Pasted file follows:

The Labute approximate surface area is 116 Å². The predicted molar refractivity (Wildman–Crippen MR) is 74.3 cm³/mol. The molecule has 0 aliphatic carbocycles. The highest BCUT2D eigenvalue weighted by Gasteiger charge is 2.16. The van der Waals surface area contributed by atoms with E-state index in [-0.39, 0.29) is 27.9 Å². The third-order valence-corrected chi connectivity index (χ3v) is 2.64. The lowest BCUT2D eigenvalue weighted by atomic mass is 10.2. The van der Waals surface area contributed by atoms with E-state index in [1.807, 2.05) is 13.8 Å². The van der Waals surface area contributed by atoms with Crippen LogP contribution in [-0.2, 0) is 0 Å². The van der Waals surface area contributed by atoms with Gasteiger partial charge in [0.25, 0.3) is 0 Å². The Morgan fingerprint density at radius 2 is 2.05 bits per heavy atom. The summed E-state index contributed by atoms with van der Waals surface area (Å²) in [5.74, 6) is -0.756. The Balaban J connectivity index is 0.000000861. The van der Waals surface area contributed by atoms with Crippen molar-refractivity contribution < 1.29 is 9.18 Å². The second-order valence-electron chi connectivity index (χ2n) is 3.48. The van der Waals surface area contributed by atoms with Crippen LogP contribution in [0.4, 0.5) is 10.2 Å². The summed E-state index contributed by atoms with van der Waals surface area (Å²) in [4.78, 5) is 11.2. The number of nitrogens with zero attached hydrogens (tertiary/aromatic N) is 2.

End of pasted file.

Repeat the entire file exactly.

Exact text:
The Labute approximate surface area is 116 Å². The predicted molar refractivity (Wildman–Crippen MR) is 74.3 cm³/mol. The molecule has 0 aliphatic carbocycles. The highest BCUT2D eigenvalue weighted by Gasteiger charge is 2.16. The van der Waals surface area contributed by atoms with E-state index in [-0.39, 0.29) is 27.9 Å². The third-order valence-corrected chi connectivity index (χ3v) is 2.64. The lowest BCUT2D eigenvalue weighted by atomic mass is 10.2. The van der Waals surface area contributed by atoms with E-state index in [1.807, 2.05) is 13.8 Å². The van der Waals surface area contributed by atoms with Crippen LogP contribution in [-0.2, 0) is 0 Å². The van der Waals surface area contributed by atoms with Gasteiger partial charge in [0.25, 0.3) is 0 Å². The Morgan fingerprint density at radius 2 is 2.05 bits per heavy atom. The summed E-state index contributed by atoms with van der Waals surface area (Å²) in [5.74, 6) is -0.756. The Balaban J connectivity index is 0.000000861. The van der Waals surface area contributed by atoms with Crippen molar-refractivity contribution < 1.29 is 9.18 Å². The second-order valence-electron chi connectivity index (χ2n) is 3.48. The van der Waals surface area contributed by atoms with Crippen LogP contribution in [0.4, 0.5) is 10.2 Å². The summed E-state index contributed by atoms with van der Waals surface area (Å²) in [4.78, 5) is 11.2. The number of nitrogens with zero attached hydrogens (tertiary/aromatic N) is 2.